I call my mom at least twice a week to ask the most random questions that I’m convinced only she can answer. Questions like, “How can I tell if this hamburger meat is still good” or “Is it really necessary to hand wash this shirt or is that just a suggestion?” or “So, what does poison ivy look like again?” Remember when you were younger and you misplaced something and your mom always seemed to know where it was? Chances are she still possesses that power. It’s an even greater chance that her unique role as the only person in the house capable of locating missing items has since passed down to you. It is only now, as a mother myself, that I can truly appreciate the level of annoyance that comes with being designated as the “All-Time Finder of All Things.” A few days ago I spent a full hour searching for Uni the Unicorn’s magical berry. This is an hour of my life that I will never get back.
Like most mother-daughter relationships, our partnership has progressed through all of the traditional stages. As a child I was her bike-riding sidekick and Christmas tree decorating assistant. As a bratty pre-teen, she made sure my softball uniform was always clean and I made sure to invite a herd of my cereal-eating friends over without warning to drive up her grocery bill. As a know-it-all teenager, I lamented her rules while benefiting from her unwavering support and constant care. It wasn’t until my college years that I finally realized how much I missed her homemade mashed potatoes and around the clock laundry service. In my 20s she was my biggest cheerleader, my staunchest defender, my shopping partner and my wedding planner. And now, as a mother and wife in my mid-30s, I rely on her guidance and assistance more than ever.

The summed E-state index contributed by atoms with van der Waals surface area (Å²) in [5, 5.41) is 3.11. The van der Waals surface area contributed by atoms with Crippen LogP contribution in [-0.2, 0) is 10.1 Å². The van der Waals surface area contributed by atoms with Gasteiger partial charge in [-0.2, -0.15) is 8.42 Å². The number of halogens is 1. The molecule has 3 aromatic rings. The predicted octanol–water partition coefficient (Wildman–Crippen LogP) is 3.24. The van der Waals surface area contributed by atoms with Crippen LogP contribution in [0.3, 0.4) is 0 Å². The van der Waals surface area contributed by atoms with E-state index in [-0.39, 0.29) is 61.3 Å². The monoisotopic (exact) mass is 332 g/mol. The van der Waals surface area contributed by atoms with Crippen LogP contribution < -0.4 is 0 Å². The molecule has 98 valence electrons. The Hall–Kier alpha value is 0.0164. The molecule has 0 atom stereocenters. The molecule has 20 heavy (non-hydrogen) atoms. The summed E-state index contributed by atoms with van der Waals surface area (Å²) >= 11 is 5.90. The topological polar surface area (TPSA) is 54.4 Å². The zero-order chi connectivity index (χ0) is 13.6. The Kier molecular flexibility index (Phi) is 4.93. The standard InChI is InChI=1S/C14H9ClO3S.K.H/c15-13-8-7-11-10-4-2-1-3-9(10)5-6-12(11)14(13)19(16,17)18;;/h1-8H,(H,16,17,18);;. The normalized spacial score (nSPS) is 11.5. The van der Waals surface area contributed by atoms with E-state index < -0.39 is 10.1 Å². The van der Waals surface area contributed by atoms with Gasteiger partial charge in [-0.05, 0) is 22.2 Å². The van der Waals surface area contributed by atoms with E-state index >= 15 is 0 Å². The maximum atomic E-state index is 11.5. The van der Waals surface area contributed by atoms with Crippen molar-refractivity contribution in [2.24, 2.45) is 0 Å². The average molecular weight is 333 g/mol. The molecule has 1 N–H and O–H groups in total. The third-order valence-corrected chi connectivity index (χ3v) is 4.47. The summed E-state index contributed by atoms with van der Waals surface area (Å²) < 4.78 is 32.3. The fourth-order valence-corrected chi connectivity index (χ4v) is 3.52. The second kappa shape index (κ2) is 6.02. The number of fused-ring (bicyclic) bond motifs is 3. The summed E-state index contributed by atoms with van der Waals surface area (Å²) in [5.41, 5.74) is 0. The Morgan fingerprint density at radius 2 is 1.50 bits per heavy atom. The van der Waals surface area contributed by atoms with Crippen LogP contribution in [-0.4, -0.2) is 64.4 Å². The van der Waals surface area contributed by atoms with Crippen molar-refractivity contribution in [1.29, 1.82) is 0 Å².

I can’t tell you how many urgent calls I’ve made during the last seven years that have resulted in her jumping in her car and driving over to help. When my son split his chin open on the shower rail, I called her on speakerphone while I held him wrapped in a towel on my lap and waited for her arrival and opinion to determine if he needed to go to the hospital for stitches. She volunteered to take my daughter who was, by this time, sitting in a cold bath and wondering why her crazy mother was crying. A year before this, she drove to my house in record time when I called to report that my daughter had cut her nose on a can of corn while playing in the pantry when I was cooking dinner. (I swear I am not a negligent mother, my kids are just a tad bit clumsy and I’m more than a tad bit squeamish of blood.) Not to leave my youngest out, my Mom was the first person I called when the doctor came in on my baby’s first day in this world to inform me that she might be transferred to the ICU. Without having to ask, my mom (who had stayed the night before until 3 a.m. to witness her birth) raced back to the hospital and spent the day rocking the baby and reassuring me that everything would be fine. And it was—Mamas always know. It’s nice to have a Nana on call to swoop in with reassuring words and a calming presence that makes everyone, myself included, feel better. She also buys Band-Aids in bulk to fix a variety of scrapes (real and imagined) and delivers popsicles and 7-Up to sick grandbabies who are more than just a little bit spoiled.